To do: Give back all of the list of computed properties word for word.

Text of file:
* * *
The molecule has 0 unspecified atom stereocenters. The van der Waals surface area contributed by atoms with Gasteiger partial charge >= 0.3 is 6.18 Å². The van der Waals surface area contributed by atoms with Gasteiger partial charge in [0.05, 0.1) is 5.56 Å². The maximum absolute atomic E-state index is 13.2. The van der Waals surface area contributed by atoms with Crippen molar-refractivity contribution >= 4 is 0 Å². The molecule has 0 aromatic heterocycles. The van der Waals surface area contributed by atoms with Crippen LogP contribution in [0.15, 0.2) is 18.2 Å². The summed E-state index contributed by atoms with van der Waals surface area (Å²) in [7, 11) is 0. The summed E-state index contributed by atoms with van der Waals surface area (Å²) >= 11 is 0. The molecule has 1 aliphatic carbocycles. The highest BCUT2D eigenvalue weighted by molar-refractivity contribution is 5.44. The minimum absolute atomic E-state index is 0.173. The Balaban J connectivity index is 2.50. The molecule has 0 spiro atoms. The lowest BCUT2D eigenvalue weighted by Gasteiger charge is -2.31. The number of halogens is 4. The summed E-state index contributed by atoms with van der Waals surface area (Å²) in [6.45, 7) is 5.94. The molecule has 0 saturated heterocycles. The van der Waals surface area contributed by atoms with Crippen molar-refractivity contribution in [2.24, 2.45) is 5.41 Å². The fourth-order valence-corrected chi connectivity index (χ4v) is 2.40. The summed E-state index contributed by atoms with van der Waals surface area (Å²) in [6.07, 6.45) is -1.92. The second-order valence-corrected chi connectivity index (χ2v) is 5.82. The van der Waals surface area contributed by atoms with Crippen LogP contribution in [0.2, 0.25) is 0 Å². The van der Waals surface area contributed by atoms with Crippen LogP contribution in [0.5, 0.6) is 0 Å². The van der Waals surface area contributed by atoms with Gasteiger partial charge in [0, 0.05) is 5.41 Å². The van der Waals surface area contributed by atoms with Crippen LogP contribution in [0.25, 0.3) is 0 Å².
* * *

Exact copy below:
The molecule has 0 unspecified atom stereocenters. The van der Waals surface area contributed by atoms with Gasteiger partial charge >= 0.3 is 6.18 Å². The van der Waals surface area contributed by atoms with Gasteiger partial charge in [0.05, 0.1) is 5.56 Å². The maximum absolute atomic E-state index is 13.2. The van der Waals surface area contributed by atoms with Crippen molar-refractivity contribution >= 4 is 0 Å². The molecule has 0 aromatic heterocycles. The van der Waals surface area contributed by atoms with Crippen LogP contribution in [0.15, 0.2) is 18.2 Å². The summed E-state index contributed by atoms with van der Waals surface area (Å²) in [7, 11) is 0. The summed E-state index contributed by atoms with van der Waals surface area (Å²) >= 11 is 0. The molecule has 1 aliphatic carbocycles. The highest BCUT2D eigenvalue weighted by molar-refractivity contribution is 5.44. The minimum absolute atomic E-state index is 0.173. The Balaban J connectivity index is 2.50. The molecule has 0 spiro atoms. The lowest BCUT2D eigenvalue weighted by Gasteiger charge is -2.31. The number of halogens is 4. The summed E-state index contributed by atoms with van der Waals surface area (Å²) in [6.45, 7) is 5.94. The molecule has 0 saturated heterocycles. The van der Waals surface area contributed by atoms with Crippen molar-refractivity contribution in [2.24, 2.45) is 5.41 Å². The fourth-order valence-corrected chi connectivity index (χ4v) is 2.40. The summed E-state index contributed by atoms with van der Waals surface area (Å²) in [6.07, 6.45) is -1.92. The second-order valence-corrected chi connectivity index (χ2v) is 5.82. The van der Waals surface area contributed by atoms with Crippen LogP contribution in [0.2, 0.25) is 0 Å². The van der Waals surface area contributed by atoms with Crippen LogP contribution in [0.5, 0.6) is 0 Å². The van der Waals surface area contributed by atoms with Gasteiger partial charge in [0, 0.05) is 5.41 Å². The van der Waals surface area contributed by atoms with Crippen LogP contribution in [0.25, 0.3) is 0 Å².